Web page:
INDIANAPOLIS—Everyone in Lucas Oil Stadium knew where the ball was going.

After the most furious of late-game comebacks and a plethora of Michigan turnovers, Tennessee had the ball, down one, with 9.6 seconds to go and a chance at one final basket to send the Vols to their second Elite Eight in school history.

Jarnell Stokes caught the inbound in a familiar position.

Fifteen feet away from the rim, the 260-pound junior forward went isolation on Jordan Morgan. Then a hard shoulder landed in the Wolverines center's chest to start Stokes' move.

Morgan flailed to the ground.

Charge.

After one failed half-court heave from senior guard Jordan McRae, the Vols' season was done.

Second-seeded Michigan slipped past No. 11-seeded Tennessee, 73-71, on Friday night in an NCAA tournament game for the ages that saw the Vols battle back from a 15-point deficit and the Wolverines narrowly escape off the questionable offensive foul on Stokes in the final seconds.

"We got the ball to Jarnell," UT head coach Cuonzo Martin said of the fateful play. "Jordan (McRae) set a screen for him to get him right to isolate him, attack him in the middle.

"Obviously we got the ball where we wanted. We just didn't get the result."

Asked about the charge call, Stokes didn't shy away from his thoughts.

"No," Stokes said. "No, I don't think I fouled him."

Neither did Martin.

"I thought he made a good move," the third-year coach added. "The official called it a charge."

Tennessee did have one last look — the 60-foot heave from McRae at the buzzer.

It sailed over the backboard. A devastated McRae fell to the floor and attempted to hold back tears before being helped off the court by his teammates.

The senior guard scored a game-high 24 points in the final game of his collegiate career. Junior Josh Richardson added 19 more.

But after taking an 11-point deficit into halftime and trimming a 15-point Michigan lead down to one, the Vols simply needed one more basket to complete the improbable second-half comeback.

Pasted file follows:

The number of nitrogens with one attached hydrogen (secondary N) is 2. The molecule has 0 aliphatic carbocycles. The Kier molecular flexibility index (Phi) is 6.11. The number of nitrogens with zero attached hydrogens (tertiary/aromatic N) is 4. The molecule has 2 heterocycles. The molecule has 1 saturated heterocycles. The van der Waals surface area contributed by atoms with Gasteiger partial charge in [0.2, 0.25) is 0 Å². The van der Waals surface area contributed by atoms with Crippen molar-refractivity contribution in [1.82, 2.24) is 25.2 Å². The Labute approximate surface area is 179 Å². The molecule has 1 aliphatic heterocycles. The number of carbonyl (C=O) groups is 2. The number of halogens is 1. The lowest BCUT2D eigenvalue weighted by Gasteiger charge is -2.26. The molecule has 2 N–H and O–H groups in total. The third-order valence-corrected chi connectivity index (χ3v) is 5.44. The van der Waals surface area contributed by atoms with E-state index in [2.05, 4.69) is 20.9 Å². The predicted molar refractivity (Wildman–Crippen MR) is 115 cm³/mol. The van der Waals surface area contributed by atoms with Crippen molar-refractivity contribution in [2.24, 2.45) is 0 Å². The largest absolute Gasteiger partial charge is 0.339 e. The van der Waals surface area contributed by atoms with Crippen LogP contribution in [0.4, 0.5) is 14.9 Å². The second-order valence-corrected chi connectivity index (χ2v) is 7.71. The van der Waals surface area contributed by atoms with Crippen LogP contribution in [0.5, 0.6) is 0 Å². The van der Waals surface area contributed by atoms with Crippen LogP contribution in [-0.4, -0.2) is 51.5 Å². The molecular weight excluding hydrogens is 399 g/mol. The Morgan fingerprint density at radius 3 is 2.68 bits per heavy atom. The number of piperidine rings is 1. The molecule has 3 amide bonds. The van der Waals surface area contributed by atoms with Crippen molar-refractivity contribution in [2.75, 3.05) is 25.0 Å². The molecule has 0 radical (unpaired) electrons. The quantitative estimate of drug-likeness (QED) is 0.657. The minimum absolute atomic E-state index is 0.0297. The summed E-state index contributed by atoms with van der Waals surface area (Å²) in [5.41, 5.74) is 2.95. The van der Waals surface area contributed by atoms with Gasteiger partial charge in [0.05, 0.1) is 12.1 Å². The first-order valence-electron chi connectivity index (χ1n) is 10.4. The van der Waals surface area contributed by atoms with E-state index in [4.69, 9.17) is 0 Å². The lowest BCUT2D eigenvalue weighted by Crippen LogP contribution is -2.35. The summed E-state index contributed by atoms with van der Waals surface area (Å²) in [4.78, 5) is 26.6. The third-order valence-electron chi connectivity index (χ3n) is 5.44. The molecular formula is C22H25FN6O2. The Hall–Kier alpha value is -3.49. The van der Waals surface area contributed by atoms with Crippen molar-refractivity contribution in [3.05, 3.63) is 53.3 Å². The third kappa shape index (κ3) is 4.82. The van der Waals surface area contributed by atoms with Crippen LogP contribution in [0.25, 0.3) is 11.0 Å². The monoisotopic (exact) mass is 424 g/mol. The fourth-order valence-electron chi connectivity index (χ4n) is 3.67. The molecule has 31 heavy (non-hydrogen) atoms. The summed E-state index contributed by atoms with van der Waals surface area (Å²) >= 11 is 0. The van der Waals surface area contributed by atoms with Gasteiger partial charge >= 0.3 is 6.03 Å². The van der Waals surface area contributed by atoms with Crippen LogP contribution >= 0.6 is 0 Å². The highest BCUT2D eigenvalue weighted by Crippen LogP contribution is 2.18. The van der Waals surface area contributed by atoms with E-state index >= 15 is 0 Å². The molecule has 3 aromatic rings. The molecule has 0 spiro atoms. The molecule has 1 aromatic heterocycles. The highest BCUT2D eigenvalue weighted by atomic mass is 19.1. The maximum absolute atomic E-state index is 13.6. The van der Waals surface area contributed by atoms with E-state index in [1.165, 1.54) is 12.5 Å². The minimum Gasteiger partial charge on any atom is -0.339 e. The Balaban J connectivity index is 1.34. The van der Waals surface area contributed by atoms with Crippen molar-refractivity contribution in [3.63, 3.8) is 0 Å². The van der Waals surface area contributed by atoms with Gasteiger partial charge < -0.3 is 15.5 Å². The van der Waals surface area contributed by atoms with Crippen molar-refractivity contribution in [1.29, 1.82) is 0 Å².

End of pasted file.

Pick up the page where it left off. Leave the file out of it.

"Damn, we almost had it," senior Jeronne Maymon said in the locker room moments after the loss. "That's all I can say, is we almost had it."

The Wolverines came into Friday's contest among the best outside shooting teams in the nation – they shoot above 40 percent from behind the arc – and left it an even better one.

Canning 11 of their 20 3-point attempts, five different Wolverine players connected from long range on Friday.

The Vols, though, were supposed to remedy that by dominating the inside game with 260-pound bullies Stokes and Maymon against an undersized Wolverines frontcourt.

That didn't happen.

UT eventually beat out Michigan on the glass 28-26, but Morgan outshined Stokes, who came in averaging 15 boards in three NCAA tournament games. Morgan led the Wolverines with 15 points and seven rebounds, while Stokes netted 11 points and six boards.

The talk of Tennessee's size advantage became more of bulletin-board material than anything else for the Wolverines.

"We heard all week about the mismatches and how we couldn't guard them inside," Morgan said. "I guess people forgot we play in the Big Ten and won the Big Ten outright."

Tennessee, though, had practically nothing to rebound early.

Michigan hit seven of its nine first-half 3-point attempts and shot a blistering 61.5 percent from the field in the opening frame.

The Wolverines cooled slightly in the second half, finishing at 55.1 percent for the game.

"They came out on fire," Stokes said. "I'm somewhat surprised we were even able to hang in the game with the way they were shooting."

A big reason for Tennessee hanging in it was its own offensive firepower. In fact, Friday marked the first time in Martin's tenure that UT lost while shooting more than 50 percent from the field.

The Vols were previously 25-0 when reaching that pinnacle.

But Tennessee still had the Big Ten champions ­­– and last year's NCAA runner-up – on the ropes in the final moments.

Even that was enough for the heartbroken players to take solace in with their season coming to a close.

"I'm not big on moral victories or anything like that," Richardson said, "so, I mean, it sucks. But I think we did a good job of coming back in the second half and giving them a better game than we did in the first."

The Vols started their NCAA tournament run in the dreaded play-in game and ended it one basket shy of the Elite Eight.

And despite the heartbreak of the last-second loss, UT's resiliency to fight back displayed one invaluable trait the Vols leaned on to get to Indianapolis in the first place:

Heart.

"A lot of people didn't think we would make it this far," Stokes said. "I'm sure there were points in the game where people thought we should be down 20 or 25.

"We definitely showed heart."​